Student Paper Award

Each year the Internet, Technology, and Digital Sociology research cluster recognizes the best paper submitted by a graduate student on a topic related to the social implications of technology. Below you can find details regarding the submission guidelines, eligibility criteria, and adjudication of our first annual ITDS Student Paper Award Competition in 2022.

Paper Topics:

The ITDS cluster supports all research associated with the social implications of technology, broadly defined. Some topics of interest to cluster members include: digital access and inequality, digitally-mediated communication, how technology influences networks and relationships (e.g., professional, friendship, romantic), cyberbullying and cybercrime, the role of technology in teaching and education, online self-expression (e.g., identity, performativity), methodological considerations and the affordances of online data (including big data), and many others that focus on online spaces or the impacts of technological interventions in face-to-face environments. The ITDS Student Paper Award invites paper submissions, broadly in the areas identified above.

Submission Guidelines:

Eligibility:

  • Canadian Sociological Association membership in good standing is mandatory
  • Presentation in a Canadian Sociological Association Conference hosted session is mandatory
  • Currently enrolled graduate students (PhD or MA) will be eligible for the award. Papers are expected to be sole-authored, or co-authored only with other currently enrolled graduate students
  • The ITDS cluster, in line with the CSA, invites and encourages the nomination (including self-nomination) of members from marginalized groups, including Indigenous peoples, racialized persons, persons with disabilities, persons who identify as women and/or LGBTQ2IA+, and all candidates who would contribute to the diversity of the Association

Requirements:

  • The paper must be submitted through the annual Conference Call for Papers process as a condition for consideration, preferably to the ITDS research cluster. The paper must be approved for presentation (and subsequently presented) at the Canadian Sociological Association Annual Conference
  • Papers submitted for consideration for the ITDS Student Paper Award must not be submitted to paper awards associated with other CSA research clusters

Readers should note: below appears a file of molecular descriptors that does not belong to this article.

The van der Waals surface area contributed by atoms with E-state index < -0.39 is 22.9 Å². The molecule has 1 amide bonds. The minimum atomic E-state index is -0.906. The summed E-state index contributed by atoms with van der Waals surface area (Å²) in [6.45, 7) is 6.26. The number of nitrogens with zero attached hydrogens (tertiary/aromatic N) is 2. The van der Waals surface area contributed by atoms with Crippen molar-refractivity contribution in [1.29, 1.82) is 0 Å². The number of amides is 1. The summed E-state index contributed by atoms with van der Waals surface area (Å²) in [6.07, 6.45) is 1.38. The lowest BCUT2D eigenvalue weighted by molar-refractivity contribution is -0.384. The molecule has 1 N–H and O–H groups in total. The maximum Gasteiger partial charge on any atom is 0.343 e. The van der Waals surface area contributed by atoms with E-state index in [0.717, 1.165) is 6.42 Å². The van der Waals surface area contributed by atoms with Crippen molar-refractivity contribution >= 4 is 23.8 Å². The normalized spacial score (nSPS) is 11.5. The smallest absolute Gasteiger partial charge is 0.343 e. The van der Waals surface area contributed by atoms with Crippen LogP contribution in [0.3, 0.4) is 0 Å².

• Only one paper is permitted to be submitted for consideration to this paper competition
  • Submitted papers should either be unpublished works or not accepted for publication
  • The paper must be no longer than 10,000 words (including references and appendices)
  • Submissions must be written in English
  • Papers should be submitted in any of the following file formats: PDF, MS Word (.doc, .docx)

Submission Instructions:

  • The deadline to nominate a paper (self-nominations are welcome) is March 30, 2022
  • Please email a copy of the paper (in PDF, MS Word – .doc, .docx) along with the information below to Michael Adorjan before the deadline:
    • Primary author name, email address, affiliation (academic institution), and study program level (MA, PhD)
    • Co-author name(s), affiliation(s), and study program level(s)
    • Canadian Sociological Association Conference session in which the paper is submitted for presentation
    • The author(s) are welcome to self-identify as member(s) of an equity deserving group

Results:

There will be one winner, who will receive from the CSA a prize of $100, a certificate of achievement and a ‘Commit Sociology’ T-shirt (available while supplies last). In addition, up to two honourable mentions/runner-ups will receive a certificate and T-shirt. Results will be communicated by the award committee by May 1, 2022.

For more information, please contact the Chair of the award committee.

Award Committee (2022)

Dr. Michael Adorjan, University of Calgary (Chair)
Dr. Anabel Quan-Haase, Western University
Dr. Kaitlynn Mendes, Western University
Dr. Mike Zajko, University of British Columbia – Okanagan

Award Winners

2022 – Dilshan Fernando, University of Guelph (“The Limited Use of ICT Solutions for Peripheral Inaccessibilities Faced by People with Disabilities in Myanmar”)